While technology has made it easier to connect with faraway family and friends and gain access to the world’s libraries of information, it has also led to a stark loss of privacy through widespread data collection and surveillance by both government agencies and for-profit companies.
This report memorializes key findings of the conference, focusing on two issues that the Kerner Commission addressed—policing and housing—to gauge what progress we have made toward advancing the recommendations made by the Commission and to examine where we have fallen short.
School closures in response to the COVID-19 pandemic created yet another opportunity for the surveillance industry to profit off of a national crisis and exacerbate harm to already marginalized students.
In this episode of Who Belongs? we hear from Jacinta González, an organizer with Mijente, a non-profit which leads campaigns to educate and organize around issues concerning immigration, detentions and deportations.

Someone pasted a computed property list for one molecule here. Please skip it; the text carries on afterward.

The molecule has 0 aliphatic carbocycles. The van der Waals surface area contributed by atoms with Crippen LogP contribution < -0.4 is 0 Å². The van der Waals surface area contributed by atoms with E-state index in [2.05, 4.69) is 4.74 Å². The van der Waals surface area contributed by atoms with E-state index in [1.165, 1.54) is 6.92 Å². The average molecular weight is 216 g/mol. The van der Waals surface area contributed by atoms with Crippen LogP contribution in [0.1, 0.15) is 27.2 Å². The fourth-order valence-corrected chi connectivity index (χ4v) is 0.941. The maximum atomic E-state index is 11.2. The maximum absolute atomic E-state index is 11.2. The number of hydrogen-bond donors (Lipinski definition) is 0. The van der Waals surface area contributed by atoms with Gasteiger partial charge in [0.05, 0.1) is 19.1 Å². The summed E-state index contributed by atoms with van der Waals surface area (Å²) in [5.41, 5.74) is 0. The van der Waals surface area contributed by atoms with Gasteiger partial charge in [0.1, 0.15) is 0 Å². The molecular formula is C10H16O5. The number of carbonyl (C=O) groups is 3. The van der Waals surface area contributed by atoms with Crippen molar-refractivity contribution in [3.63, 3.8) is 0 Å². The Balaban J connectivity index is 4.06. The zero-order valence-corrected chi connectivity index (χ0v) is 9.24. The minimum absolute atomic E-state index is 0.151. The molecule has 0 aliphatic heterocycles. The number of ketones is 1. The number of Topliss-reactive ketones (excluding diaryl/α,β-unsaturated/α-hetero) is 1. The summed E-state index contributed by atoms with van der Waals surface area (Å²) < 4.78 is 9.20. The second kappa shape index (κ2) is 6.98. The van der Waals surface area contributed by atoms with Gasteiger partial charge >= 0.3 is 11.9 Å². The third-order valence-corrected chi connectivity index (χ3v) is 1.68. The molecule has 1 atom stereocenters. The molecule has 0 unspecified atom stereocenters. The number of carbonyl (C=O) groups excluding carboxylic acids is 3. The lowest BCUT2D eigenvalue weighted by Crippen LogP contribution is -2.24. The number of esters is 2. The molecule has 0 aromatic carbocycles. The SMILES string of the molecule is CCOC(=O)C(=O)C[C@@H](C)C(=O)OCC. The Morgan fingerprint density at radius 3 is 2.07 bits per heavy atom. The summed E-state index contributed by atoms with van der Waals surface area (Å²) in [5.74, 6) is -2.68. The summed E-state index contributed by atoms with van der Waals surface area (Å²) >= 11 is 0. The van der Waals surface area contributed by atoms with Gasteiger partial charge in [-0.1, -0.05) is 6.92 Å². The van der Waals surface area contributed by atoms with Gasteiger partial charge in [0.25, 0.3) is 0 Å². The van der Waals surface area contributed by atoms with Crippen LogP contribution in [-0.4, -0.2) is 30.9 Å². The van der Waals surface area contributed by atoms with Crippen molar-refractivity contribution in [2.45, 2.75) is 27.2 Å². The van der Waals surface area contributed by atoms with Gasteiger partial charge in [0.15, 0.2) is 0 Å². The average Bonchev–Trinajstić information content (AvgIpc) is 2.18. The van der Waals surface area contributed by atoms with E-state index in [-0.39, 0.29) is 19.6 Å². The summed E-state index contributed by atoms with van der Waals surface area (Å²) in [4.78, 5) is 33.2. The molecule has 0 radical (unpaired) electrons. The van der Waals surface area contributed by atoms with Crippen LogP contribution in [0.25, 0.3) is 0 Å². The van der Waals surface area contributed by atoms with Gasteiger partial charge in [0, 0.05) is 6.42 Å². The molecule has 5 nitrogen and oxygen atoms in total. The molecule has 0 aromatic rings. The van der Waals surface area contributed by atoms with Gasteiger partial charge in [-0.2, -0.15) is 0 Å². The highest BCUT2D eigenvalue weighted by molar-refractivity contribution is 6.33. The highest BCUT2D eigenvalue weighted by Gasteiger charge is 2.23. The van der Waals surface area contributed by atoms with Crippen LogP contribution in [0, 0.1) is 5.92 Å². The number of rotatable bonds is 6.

It’s been one year since George Floyd’s murder by a Minneapolis police officer set off the largest protests in U.S. history and a national reckoning with racism. Beyond the protests, every police killing – indeed, every violent act by police toward...
Majorities of Americans across racial and ethnic backgrounds support meaningful changes to policing, including requiring officers to live in the communities they police and involving community-resource workers in certain emergency calls, a new national poll found.
New study shows that, following the 2008-2009 foreclosure crisis, Inland Empire police budgets ballooned to a whopping $1 billion annually, with increases unrelated to violent crime rates. Jurupa Valley, with 100,000 residents, tops the list with 37...
In this episode of Who Belongs? we hear from Erin Kerrison, an Assistant Professor of Social Welfare at UC Berkeley, to discuss her thoughts on transforming social structures and imagining futures beyond police following the murder of George Floyd.